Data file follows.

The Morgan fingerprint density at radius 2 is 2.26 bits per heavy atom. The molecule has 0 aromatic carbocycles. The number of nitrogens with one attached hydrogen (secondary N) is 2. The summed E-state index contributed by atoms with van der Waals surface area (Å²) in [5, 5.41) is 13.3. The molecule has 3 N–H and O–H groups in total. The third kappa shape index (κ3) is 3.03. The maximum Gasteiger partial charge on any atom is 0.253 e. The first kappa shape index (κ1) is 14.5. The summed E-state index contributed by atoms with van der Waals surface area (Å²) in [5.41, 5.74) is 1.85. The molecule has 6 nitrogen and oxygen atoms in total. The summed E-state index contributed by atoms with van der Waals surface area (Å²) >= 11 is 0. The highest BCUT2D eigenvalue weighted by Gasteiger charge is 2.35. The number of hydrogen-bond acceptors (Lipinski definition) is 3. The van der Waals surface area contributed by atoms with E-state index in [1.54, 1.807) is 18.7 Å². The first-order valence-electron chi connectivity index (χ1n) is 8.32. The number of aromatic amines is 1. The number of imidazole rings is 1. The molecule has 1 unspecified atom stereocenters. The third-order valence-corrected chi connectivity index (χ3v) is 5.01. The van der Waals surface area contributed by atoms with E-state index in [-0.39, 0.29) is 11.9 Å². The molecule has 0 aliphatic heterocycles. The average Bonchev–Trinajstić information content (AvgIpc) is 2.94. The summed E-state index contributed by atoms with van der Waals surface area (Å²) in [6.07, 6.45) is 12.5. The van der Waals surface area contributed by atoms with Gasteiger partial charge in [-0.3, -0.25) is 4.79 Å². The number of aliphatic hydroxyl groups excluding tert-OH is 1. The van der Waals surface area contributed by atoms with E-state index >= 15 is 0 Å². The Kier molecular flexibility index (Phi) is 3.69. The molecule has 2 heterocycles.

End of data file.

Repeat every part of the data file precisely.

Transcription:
The Morgan fingerprint density at radius 2 is 2.26 bits per heavy atom. The molecule has 0 aromatic carbocycles. The number of nitrogens with one attached hydrogen (secondary N) is 2. The summed E-state index contributed by atoms with van der Waals surface area (Å²) in [5, 5.41) is 13.3. The molecule has 3 N–H and O–H groups in total. The third kappa shape index (κ3) is 3.03. The maximum Gasteiger partial charge on any atom is 0.253 e. The first kappa shape index (κ1) is 14.5. The summed E-state index contributed by atoms with van der Waals surface area (Å²) in [5.41, 5.74) is 1.85. The molecule has 6 nitrogen and oxygen atoms in total. The summed E-state index contributed by atoms with van der Waals surface area (Å²) >= 11 is 0. The highest BCUT2D eigenvalue weighted by Gasteiger charge is 2.35. The number of hydrogen-bond acceptors (Lipinski definition) is 3. The van der Waals surface area contributed by atoms with E-state index in [1.54, 1.807) is 18.7 Å². The first-order valence-electron chi connectivity index (χ1n) is 8.32. The number of aromatic amines is 1. The number of imidazole rings is 1. The molecule has 1 unspecified atom stereocenters. The third-order valence-corrected chi connectivity index (χ3v) is 5.01. The van der Waals surface area contributed by atoms with E-state index in [-0.39, 0.29) is 11.9 Å². The molecule has 0 aliphatic heterocycles. The average Bonchev–Trinajstić information content (AvgIpc) is 2.94. The summed E-state index contributed by atoms with van der Waals surface area (Å²) in [6.07, 6.45) is 12.5. The van der Waals surface area contributed by atoms with Gasteiger partial charge in [-0.3, -0.25) is 4.79 Å². The number of aliphatic hydroxyl groups excluding tert-OH is 1. The van der Waals surface area contributed by atoms with E-state index >= 15 is 0 Å². The Kier molecular flexibility index (Phi) is 3.69. The molecule has 2 heterocycles.